On our first podcast episode, we connect with Koen Vandendriessche, Commercial Director at Partena health insurance in Belgium. He shares the amazing story of how Partena was one of the first companies in Belgium to launch video calling with customers. So tune in or read along to discover what learnings Partena has picked up about video CX.
Q - 24sessions: Koen, what are your responsibilities as Commercial Manager at Partena?
Koen (Partena): I'm responsible for all front office activities. One of those is Sales, so I'm partly responsible for the growth of the company. For acquiring new clients, but also for the upsell on our existing client population. A team of 120 people are involved in my activities.
Q It seems that Partena has made a clear choice to use a number of digital channels for interacting with customers. Why is that?
Koen: First of all, we want to maintain our position as digital leader in our industry. That means you have to innovate very fast, so innovation is part of our strategy. We want to be the first digital leader in the health insurance industry. I think it's already been 3 or 4 years since we’ve had that position. But in order to keep it, you need to actively look for new tools or innovations on the market. Video calling was one of the tools that no one in our industry was using yet.
Q You mention video calling. What triggered Partena to start using this channel?
Koen: We are a fast growing company but we aim to service our prospects and customers with the same workforce every year. That means that we are always looking for efficiencies in our day to day work. We knew that video calling could help us achieve more efficiency in our contact strategy. So that was one of the main reasons we were looking for a supplier on video calling.
Q So the choice to start offering video calls was mainly efficiency driven?
Koen: It was mainly about efficiency. Secondly, our choice to start video calling was part of our digital strategy. And another reason: we have 40 offices around Belgium, but in some parts of the country we didn't have any offices. It’s very difficult to provide good service to clients who might be a 40-50 minute drive from our nearest office. So I figured video calling could also help solve that problem.
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Q On the one side, Partena is investing a lot in digital channels, but you also still have a strong physical footprint with 40 offices around Belgium. Are those two channels working together, or are they contradicting?
Koen: That's a good question. In fact, two years ago we started to provide remote tools to our office staff as well. The client advisors working in our offices can work in both channels. They get to choose if they want to work with remote tools, or schedule physical meetings with clients. Our client advisors have a lot of tools at their disposal, some of those for remote customer contact. They can do physical appointments, schedule video meetings, go on a chat, on WhatsApp.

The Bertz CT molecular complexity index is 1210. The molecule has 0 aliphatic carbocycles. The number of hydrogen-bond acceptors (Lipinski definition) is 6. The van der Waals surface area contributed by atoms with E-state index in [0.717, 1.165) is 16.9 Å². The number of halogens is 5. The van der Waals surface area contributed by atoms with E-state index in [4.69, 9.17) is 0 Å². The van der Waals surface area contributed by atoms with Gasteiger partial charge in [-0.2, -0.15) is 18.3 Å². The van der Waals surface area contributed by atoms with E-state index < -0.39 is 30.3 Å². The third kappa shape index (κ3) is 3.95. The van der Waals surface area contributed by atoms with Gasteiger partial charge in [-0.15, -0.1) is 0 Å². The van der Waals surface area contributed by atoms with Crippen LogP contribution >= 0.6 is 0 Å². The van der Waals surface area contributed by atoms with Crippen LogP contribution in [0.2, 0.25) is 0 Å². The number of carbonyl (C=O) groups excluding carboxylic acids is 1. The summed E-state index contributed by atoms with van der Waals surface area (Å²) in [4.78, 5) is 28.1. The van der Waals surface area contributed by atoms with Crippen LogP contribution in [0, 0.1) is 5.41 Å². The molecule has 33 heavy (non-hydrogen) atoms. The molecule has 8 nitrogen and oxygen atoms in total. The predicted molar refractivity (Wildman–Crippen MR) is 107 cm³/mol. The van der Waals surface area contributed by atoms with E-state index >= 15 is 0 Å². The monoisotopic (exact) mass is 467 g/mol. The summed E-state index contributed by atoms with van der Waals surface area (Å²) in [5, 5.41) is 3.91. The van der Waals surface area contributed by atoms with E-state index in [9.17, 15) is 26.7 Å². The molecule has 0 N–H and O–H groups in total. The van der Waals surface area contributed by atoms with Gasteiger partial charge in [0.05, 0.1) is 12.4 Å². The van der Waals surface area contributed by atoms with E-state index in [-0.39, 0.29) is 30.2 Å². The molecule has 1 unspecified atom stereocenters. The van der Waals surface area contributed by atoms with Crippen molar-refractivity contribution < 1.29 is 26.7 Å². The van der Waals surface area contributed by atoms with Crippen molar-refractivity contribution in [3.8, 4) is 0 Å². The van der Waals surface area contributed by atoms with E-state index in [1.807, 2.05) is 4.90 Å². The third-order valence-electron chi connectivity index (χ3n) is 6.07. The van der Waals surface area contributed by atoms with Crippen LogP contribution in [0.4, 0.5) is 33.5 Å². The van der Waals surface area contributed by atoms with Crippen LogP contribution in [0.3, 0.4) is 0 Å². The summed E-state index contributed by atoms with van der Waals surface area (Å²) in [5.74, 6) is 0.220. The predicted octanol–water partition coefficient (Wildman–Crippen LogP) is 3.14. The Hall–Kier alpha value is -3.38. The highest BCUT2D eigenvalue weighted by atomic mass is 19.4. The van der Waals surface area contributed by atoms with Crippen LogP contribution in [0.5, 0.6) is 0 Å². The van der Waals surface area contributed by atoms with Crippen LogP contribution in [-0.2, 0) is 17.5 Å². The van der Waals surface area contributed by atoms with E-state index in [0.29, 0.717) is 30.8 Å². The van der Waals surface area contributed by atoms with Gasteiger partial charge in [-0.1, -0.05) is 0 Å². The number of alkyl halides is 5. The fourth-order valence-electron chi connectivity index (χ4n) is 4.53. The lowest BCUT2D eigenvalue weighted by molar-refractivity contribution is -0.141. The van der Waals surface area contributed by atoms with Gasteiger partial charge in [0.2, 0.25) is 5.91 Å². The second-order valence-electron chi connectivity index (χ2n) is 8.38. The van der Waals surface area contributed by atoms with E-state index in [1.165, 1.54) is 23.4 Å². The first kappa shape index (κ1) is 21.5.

Q Is the client advisor in the lead to decide which channel to use then? Or does the customer choose how to connect with you?
Koen: Both. Our advisors can choose the channel, but we also have an appointment tool on our website, which is open for clients. This is the same tool that is used by client advisors to schedule an appointment with a client. And on top of that, we have ‘open door’ time slots at our offices. So clients can also choose to just go and talk to us in an office, they can call us by phone, we can call clients. The choices we offer go both ways - each contact channel is open for both clients and client advisors to book.
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Q To zoom in on video - you implemented it at the end of 2019. How did that go? Was everyone at Partena immediately on board? Or did you have to convince certain stakeholders?
Koen: Our management was convinced. There was some discussion with client advisors in the beginning, though. When we first communicated about doing a proof of concept for video calling, some advisors assumed they would have to work evenings too, after normal office hours. And a lot of staff in the front office didn’t have the right technical skills yet, so they had a lot of questions. What if technical problems arrive? So at first, we got the impression that video calling maybe was too big of a change.
Q Alright, so there was some resistance at first. How did you tackle that?
Koen: True. We could tackle it, first of all, because we had a Customer Success Manager. Someone from 24sessions supported us in training and coaching, actually sitting next to the client advisor during the first video calls they made.
But the biggest win we had was that one of the client advisors was a high potential in our organization. We asked him to be the Project Manager on the business side of the project. Because he was one of them - he knew the client advisors, what hurdles they faced and how to address them. This project manager was really motivated to get everybody on board and at that point, we were able to tackle a lot of problems just because he used to be a client advisor himself and really understood the questions that his colleagues raised. And afterwards we gave him the opportunity to be promoted to application owner of video calls.
In short, our implementation was not top down, we had ‘one of them’ leading the client advisors through the project. It’s as if we had our own internal Customer Success Manager too.
Q 24sessions: That's interesting. It’s something that we observe with many other customers - how the project lead is not always as connected to the business and definitely not to the end user. While here you really chose to make one of the users responsible for the projects and then offer career opportunities.
Q Then if we look at implementation of CX video calls, there's a couple of general topics that organizations focus on. One of them we just talked about, organizational alignment and which stakeholders to involve in the project.
But another one is technology and integrations. At Partena, you decided from day 1 to implement video calling as an integrated channel - not as a standalone tool. Can you explain which integrations you chose to build and then, why did you choose these integrations from day one?